The demure look of the eyes and the colorful exuberance of the costumes of a new bride amidst the Kutch lands are finely balanced with layers of shiny metal that add grace with age. Far from the hustle of the bustling metros, where the style trends are aping the West and are set by going micro with every passing day, there exists a vast population of women who exude radical beauty with silver adorning their bodiesand the designs of their ornaments making a difference to their lives and lifestyle.
Image given by craftsman
Embracing silver from a very nascent age of four to five years, the folks of Kutch often puzzle the passersby, with not so evident reasons to wear such heavy ornaments against the hostile climate. Even today, a traditional Jat woman can be seen wearing ½-1 Kg of silver ornaments every day. The reasons unfold themselves as we get deeper into their lives, being mostly of nomadic origins, the people here have always had very minimal shelters like carts covered with thatch or mud Bhungas, which guaranteed little or no security. So, the gracious metal is actually a way of investment, generally worn in the purest possible form and always kept under vigilance. The natives fall back upon these ornaments at the time of natural calamity.
These ethnic tribal communities adorn jewelery to distinguish themselves from the myriad tribes, eg. Rabaris can be easily identified by looking at their women folk, who are usually clad with long black head scrapes, distinctive heavy brass earrings which hang low, stretching the earlobes. They tattoo magical symbols on their necks, breasts and arms. Their jewelery is modest in comparison to other tribal women.
The silver jewelery of Kutch has become an identity for individuals as well as tribal groups wherein specific patterns and locations of wearing the ornament become important. The Vatla is a spiral necklace worn by Harijan women. Nagali,spring earrings are a sign of marriage. Bungri or Phul, worn in helix by Rabari andBharvad men and boys, sits on top of the ear like an umbrella and is a prime mark for the identity of tribal men of this region.
Age-old trade links with Arabian, Persian and European countries have greatly influenced the form and the style of these ornaments. Descending from the north of Rajasthan, these nomadic tribes (collectively called as the Gujjars) shared along their way, the designs, resulting in some thirty-five different kinds of the earrings alone for the men, women and children of various communities (like Rabari, Ahir, Bharvad, Jat, Satvaras). They wear silver earrings passing through their wide ear holes, which are achieved by passing through, rolled up metal sheet several times. The tika on the fore head as well as the kada and toda on foot are ornaments of daily use.
Bhuj has been the center for trade and commerce for all the villages around it . The silver market popularly named as Sarafa Bazaar is around 200-250years old and is existent from the time of Maharajas. Dining sets, tea pots, cups, cutlery, bowls to other articles of a lavish lifestyle like jhulas, candle stands, jhumars, furniture were traditionally made and sold in the market. Islamabad and Karachi were also good markets for the Silversmiths of Kutch. Trades faded with the increasing tensions between the borders, leaving only 10-12 families in the city that still make traditional jewelry. The rest have switched to selling lighter articles like ‘payals’, which have a contemporary outlook from the sales point of view.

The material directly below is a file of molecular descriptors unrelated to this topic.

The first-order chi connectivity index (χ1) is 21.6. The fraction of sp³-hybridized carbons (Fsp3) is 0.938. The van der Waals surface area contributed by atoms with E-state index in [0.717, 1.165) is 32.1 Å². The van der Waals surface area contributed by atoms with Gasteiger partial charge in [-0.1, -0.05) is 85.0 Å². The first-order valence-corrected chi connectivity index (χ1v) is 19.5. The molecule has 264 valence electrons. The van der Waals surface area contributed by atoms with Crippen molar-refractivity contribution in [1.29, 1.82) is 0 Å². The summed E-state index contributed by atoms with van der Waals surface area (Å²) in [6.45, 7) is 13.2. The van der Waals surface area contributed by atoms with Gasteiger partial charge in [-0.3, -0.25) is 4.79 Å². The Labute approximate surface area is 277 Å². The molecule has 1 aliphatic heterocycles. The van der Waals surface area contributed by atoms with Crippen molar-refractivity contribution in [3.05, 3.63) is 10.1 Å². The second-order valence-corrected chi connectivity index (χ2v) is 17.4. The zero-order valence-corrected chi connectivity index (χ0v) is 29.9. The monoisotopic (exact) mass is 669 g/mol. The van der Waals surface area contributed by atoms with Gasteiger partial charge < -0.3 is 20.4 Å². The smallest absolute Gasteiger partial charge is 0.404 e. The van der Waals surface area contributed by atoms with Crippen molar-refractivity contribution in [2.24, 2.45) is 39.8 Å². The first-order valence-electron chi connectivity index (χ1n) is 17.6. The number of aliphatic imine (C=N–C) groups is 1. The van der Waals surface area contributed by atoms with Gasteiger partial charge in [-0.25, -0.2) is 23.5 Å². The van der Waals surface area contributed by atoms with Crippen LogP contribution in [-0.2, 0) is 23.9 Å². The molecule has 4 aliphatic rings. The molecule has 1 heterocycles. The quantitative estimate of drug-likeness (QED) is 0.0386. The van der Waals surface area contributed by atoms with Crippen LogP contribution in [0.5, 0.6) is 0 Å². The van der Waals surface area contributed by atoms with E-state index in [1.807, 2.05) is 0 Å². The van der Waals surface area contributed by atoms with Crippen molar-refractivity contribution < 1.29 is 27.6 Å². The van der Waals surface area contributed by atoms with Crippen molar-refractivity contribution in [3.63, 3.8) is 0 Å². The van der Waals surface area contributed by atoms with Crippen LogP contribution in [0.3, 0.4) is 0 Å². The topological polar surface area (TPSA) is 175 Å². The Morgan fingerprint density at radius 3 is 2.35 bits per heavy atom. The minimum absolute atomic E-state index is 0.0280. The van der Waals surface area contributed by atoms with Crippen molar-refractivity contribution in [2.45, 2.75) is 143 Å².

One of these rare survivors of time is master craftsman Mukeshbhai Pomal who ispracticing this heirloom craft since 45 years. Originally from Anjar village, he shifted base to Bhuj after the devastating earthquake destroyed the village.
Procured in the form of biscuits and bricks from Rajkot and Ahmedabad, silver undergoes a number of processes before shining against the dusky background of its patron. A variety of techniques are employed by the artisan to get the desired effect while making these traditional marvels.
They emboss and cut, spring wind thin and thick wires to get conical shapes, beat patterns on the lacquer filled 3D forms and make concentric wire filigrees with granulation. Silver is mostly preferred in its original color, only in some cases to add accents, Meena work is done.
Shining for a difference, these ornaments reflect designs that not only exude richness and the affluent status of an individual but also hold as great instruments for safety and health. Women wear broad kadas with poky nail like protrusions on the surface, which is a traditional design, but it provides safety from wild animals when they are in the forest, rearing cattle and collecting wood. Thoriya, a stud for the cartilaginous cavity of the auricle, is said to be important for acupuncture points, to ensure good health.The ornaments are used daily and hence; often one can find things of utility like toothpicks and ear cleaners in silver, dangling in the form of lockets.
It is interesting to know how accessories play a role not only as pretty ornamentation but also accentuate functionality in terms of safety, health and investment. The silver ornaments of Kutch are a reflection of design purity, where they not only shine for beauty but they shine to make a difference to the bodies that they adorn.